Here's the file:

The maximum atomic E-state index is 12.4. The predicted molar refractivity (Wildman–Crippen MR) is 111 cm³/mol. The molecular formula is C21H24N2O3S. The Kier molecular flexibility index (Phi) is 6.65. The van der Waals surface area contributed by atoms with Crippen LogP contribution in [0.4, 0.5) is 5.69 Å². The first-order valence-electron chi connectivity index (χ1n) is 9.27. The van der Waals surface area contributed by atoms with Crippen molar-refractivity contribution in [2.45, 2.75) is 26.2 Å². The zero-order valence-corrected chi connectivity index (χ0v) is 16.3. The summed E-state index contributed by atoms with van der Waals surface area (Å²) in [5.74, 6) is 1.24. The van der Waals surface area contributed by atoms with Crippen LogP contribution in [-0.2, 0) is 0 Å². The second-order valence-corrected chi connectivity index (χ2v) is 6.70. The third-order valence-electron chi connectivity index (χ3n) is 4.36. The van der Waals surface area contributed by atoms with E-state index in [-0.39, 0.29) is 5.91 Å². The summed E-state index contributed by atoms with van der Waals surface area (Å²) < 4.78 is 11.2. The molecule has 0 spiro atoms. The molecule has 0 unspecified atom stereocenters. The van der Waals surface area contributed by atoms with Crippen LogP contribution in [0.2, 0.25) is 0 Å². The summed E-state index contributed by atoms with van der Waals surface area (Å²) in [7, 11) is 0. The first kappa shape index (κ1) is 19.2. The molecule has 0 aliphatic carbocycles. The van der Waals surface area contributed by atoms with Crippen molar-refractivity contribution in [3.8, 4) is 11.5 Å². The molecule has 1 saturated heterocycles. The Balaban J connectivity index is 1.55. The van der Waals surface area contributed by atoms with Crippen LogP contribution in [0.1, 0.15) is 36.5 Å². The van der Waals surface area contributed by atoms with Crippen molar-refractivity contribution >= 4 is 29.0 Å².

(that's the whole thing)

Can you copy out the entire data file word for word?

The maximum atomic E-state index is 12.4. The predicted molar refractivity (Wildman–Crippen MR) is 111 cm³/mol. The molecular formula is C21H24N2O3S. The Kier molecular flexibility index (Phi) is 6.65. The van der Waals surface area contributed by atoms with Crippen LogP contribution in [0.4, 0.5) is 5.69 Å². The first-order valence-electron chi connectivity index (χ1n) is 9.27. The van der Waals surface area contributed by atoms with Crippen molar-refractivity contribution in [2.45, 2.75) is 26.2 Å². The zero-order valence-corrected chi connectivity index (χ0v) is 16.3. The summed E-state index contributed by atoms with van der Waals surface area (Å²) in [5.74, 6) is 1.24. The van der Waals surface area contributed by atoms with Crippen LogP contribution in [-0.2, 0) is 0 Å². The second-order valence-corrected chi connectivity index (χ2v) is 6.70. The third-order valence-electron chi connectivity index (χ3n) is 4.36. The van der Waals surface area contributed by atoms with E-state index in [-0.39, 0.29) is 5.91 Å². The summed E-state index contributed by atoms with van der Waals surface area (Å²) < 4.78 is 11.2. The molecule has 0 spiro atoms. The molecule has 0 unspecified atom stereocenters. The van der Waals surface area contributed by atoms with Crippen LogP contribution in [0.2, 0.25) is 0 Å². The summed E-state index contributed by atoms with van der Waals surface area (Å²) in [7, 11) is 0. The first kappa shape index (κ1) is 19.2. The molecule has 0 aliphatic carbocycles. The van der Waals surface area contributed by atoms with Crippen molar-refractivity contribution in [3.8, 4) is 11.5 Å². The molecule has 1 saturated heterocycles. The Balaban J connectivity index is 1.55. The van der Waals surface area contributed by atoms with Crippen LogP contribution in [0.1, 0.15) is 36.5 Å². The van der Waals surface area contributed by atoms with Crippen molar-refractivity contribution >= 4 is 29.0 Å².